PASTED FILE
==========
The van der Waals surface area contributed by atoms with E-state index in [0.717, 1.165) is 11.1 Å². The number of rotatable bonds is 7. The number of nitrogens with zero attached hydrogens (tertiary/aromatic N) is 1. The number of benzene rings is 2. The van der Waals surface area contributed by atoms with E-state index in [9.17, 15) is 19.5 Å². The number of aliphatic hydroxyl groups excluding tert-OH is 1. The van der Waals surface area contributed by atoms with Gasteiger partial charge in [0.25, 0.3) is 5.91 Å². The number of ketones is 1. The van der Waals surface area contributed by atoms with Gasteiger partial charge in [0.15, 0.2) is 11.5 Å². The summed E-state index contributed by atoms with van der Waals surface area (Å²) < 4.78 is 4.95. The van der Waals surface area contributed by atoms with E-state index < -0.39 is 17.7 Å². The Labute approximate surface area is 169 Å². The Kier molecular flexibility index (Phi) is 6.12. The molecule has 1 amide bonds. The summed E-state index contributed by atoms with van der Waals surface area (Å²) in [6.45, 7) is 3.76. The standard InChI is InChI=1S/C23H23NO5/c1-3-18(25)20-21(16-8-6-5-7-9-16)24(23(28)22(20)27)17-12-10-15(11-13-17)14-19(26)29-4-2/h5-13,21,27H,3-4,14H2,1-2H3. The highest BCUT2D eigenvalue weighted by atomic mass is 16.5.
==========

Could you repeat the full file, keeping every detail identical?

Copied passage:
The van der Waals surface area contributed by atoms with E-state index in [0.717, 1.165) is 11.1 Å². The number of rotatable bonds is 7. The number of nitrogens with zero attached hydrogens (tertiary/aromatic N) is 1. The number of benzene rings is 2. The van der Waals surface area contributed by atoms with E-state index in [9.17, 15) is 19.5 Å². The number of aliphatic hydroxyl groups excluding tert-OH is 1. The van der Waals surface area contributed by atoms with Gasteiger partial charge in [0.25, 0.3) is 5.91 Å². The number of ketones is 1. The van der Waals surface area contributed by atoms with Gasteiger partial charge in [0.15, 0.2) is 11.5 Å². The summed E-state index contributed by atoms with van der Waals surface area (Å²) < 4.78 is 4.95. The van der Waals surface area contributed by atoms with E-state index < -0.39 is 17.7 Å². The Labute approximate surface area is 169 Å². The Kier molecular flexibility index (Phi) is 6.12. The molecule has 1 amide bonds. The summed E-state index contributed by atoms with van der Waals surface area (Å²) in [6.45, 7) is 3.76. The standard InChI is InChI=1S/C23H23NO5/c1-3-18(25)20-21(16-8-6-5-7-9-16)24(23(28)22(20)27)17-12-10-15(11-13-17)14-19(26)29-4-2/h5-13,21,27H,3-4,14H2,1-2H3. The highest BCUT2D eigenvalue weighted by atomic mass is 16.5.